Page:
Who am I?
Please afford me a moment to introduce myself. My name is Lizette Dohmen. I have a husband and two young children (one girl and one boy) and two adopted fur babies (one German Shepherd and one Rhodesian Ridgeback). I have a degree in Social informatics. The study of how people pursue, navigate, consume, consolidate, assimilate and convey information. I also have a Master’s degree in Psychology. Specifically early childhood development with a focus on Positive Psychology and emotional resilience.
Naturally, none of this tells you who I am. Why do we insist on giving out this kind of information as an introduction? What have I told you about myself as an individual? It is all general and impersonal. Skillfully worded, using familiar terms such as family, dogs, studies, so that you think you know me. I have not shared anything of myself with you – I have not made myself vulnerable to you. I risk nothing and, in turn, I hope that you will read my blog and share your thoughts. Does this seem fair?
Who am I really?
What if I changed my opening paragraph to include the following information? I married my high school sweetheart. We were only married a year when he had two massive heart attacks. Love of my life, and I was almost widowed at the age of 23. Should I tell you that for years I required treatment for post-traumatic stress disorder from the shock and trauma of that day.
What if I told you that my focus on Positive Psychology and early childhood development came from being a trauma counselor for a non-profit organisation? My choice to work with children was because I was told that I would never be able to have children. Seven years and multiple miscarriages later, I have two beautiful healthy babies. What if I tell you that every time I have to take my German Shepherd to the vet I feel like my ribs are bursting with pain. I worry that this time they won’t be able to treat him and the fear of losing him paralyses me? Do you see me differently now?
Who am I as a person?
Would it be different, if instead of telling you about my family, I told you about my habits and quirks? For example, I truly believe black cats are a bad omen. I hate it that my parents never gave me a second name because I always feel my ID document looks so empty. Some days, I am convinced that duck-egg blue is my favourite colour. On other days it positively must be ballet-slipper-pink.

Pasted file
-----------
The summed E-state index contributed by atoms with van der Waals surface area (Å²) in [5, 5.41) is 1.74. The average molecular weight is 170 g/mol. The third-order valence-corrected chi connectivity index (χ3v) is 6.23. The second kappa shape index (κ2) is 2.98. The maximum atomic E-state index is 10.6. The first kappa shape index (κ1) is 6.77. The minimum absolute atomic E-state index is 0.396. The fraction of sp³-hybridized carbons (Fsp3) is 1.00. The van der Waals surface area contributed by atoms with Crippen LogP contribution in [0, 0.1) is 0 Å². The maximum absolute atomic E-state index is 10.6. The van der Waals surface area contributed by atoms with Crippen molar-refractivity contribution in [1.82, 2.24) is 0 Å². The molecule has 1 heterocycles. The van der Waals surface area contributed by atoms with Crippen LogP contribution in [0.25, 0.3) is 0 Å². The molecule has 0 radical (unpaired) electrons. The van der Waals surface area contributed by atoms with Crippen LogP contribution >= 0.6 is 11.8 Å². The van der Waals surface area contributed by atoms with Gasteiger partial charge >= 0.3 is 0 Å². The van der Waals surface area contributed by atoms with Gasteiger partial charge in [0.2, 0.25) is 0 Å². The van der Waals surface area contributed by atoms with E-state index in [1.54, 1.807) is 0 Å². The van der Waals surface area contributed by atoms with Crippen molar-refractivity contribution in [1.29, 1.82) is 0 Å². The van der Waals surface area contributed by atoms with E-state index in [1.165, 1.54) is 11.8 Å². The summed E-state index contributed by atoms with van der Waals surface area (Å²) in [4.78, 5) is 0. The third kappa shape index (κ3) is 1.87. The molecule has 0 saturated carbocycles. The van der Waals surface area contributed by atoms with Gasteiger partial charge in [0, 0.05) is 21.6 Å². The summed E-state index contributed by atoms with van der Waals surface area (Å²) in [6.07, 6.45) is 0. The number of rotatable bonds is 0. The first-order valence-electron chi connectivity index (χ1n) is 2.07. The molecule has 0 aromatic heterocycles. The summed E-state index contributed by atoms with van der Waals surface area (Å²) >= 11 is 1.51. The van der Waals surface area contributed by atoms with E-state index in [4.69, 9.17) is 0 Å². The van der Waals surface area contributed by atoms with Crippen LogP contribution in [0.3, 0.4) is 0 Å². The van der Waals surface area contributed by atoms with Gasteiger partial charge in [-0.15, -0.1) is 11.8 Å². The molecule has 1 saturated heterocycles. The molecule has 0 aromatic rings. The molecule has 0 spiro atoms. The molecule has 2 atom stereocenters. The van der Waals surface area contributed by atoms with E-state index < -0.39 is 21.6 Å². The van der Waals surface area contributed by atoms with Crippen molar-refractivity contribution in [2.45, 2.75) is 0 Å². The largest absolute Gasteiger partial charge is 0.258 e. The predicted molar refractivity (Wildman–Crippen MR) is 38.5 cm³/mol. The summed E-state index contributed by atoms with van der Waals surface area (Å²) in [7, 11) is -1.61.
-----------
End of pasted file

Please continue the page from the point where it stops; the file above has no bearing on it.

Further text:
I love chocolate bars, but cannot stand chocolate flavoured anything. Similarly, I hate bananas but love banana bread and any banana flavoured treats. I always joke that there is not enough alcohol in the world to make a conversation about golf more interesting, but one glass of wine and I am on my ear. I can watch violent movies, but if an animal or a child get hurt I cry for days. What if I tell you that I am still afraid of the dark and I still secretly sleep with a Winnie the pooh teddy bear that is exactly as old as I am and barely still holding it together? Does this make you see me differently?
Why is all of this important?
Yes, I have a degree in positive psychology but I have fears. I have hang-ups and I have had to overcome pain just like you. Some days I succeed. Other days I fail. Some days I am a great and enthusiastic mother; other days I accidentally put my underwear in the freezer (true story) and I hide in the shower just to get away from the children and the dogs.
Just like you, the real me is a complicated amalgamation of ideas, beliefs, values and perspectives that have been shaped by my life experiences and choices. I am like you. I am constantly evolving as I am confronted by new experiences, new information or conflicting information. Like you, I like to believe that all of this accumulates to consistent personal growth. I am also pretty sure that on some days that personal growth comes into question when I just do not feel like adulting.
What is my blog about?
By now I hope that you understand that this blog is not about preaching or teaching. It is not about me seeking a platform to show you how clever I think I am. Instead, my blog is here to share with you some of the theories I have learned and researched about positive psychology.
I hope that it may be useful to yourself and your family during this time of uncertainty and worldwide pandemonium. I hope that together we can share practical ideas on how to implement these theories and together we can pull each other through this crisis in a positive way. Using the tools provided by Positive Psychology can be mutually beneficial to us and those around us. Remember one thing, just like a virus, enthusiasm and a positive outlook can be equally contagious. Go out (figuratively) and infect each other with that!
Tomorrow I will start by explaining the virtue of Justice and focus specifically on the strength of citizenship. Trust me, it is not as political as it sounds, but more about this tomorrow.
In the words of Disney’s Tigger, “TTFN”. Tata for now.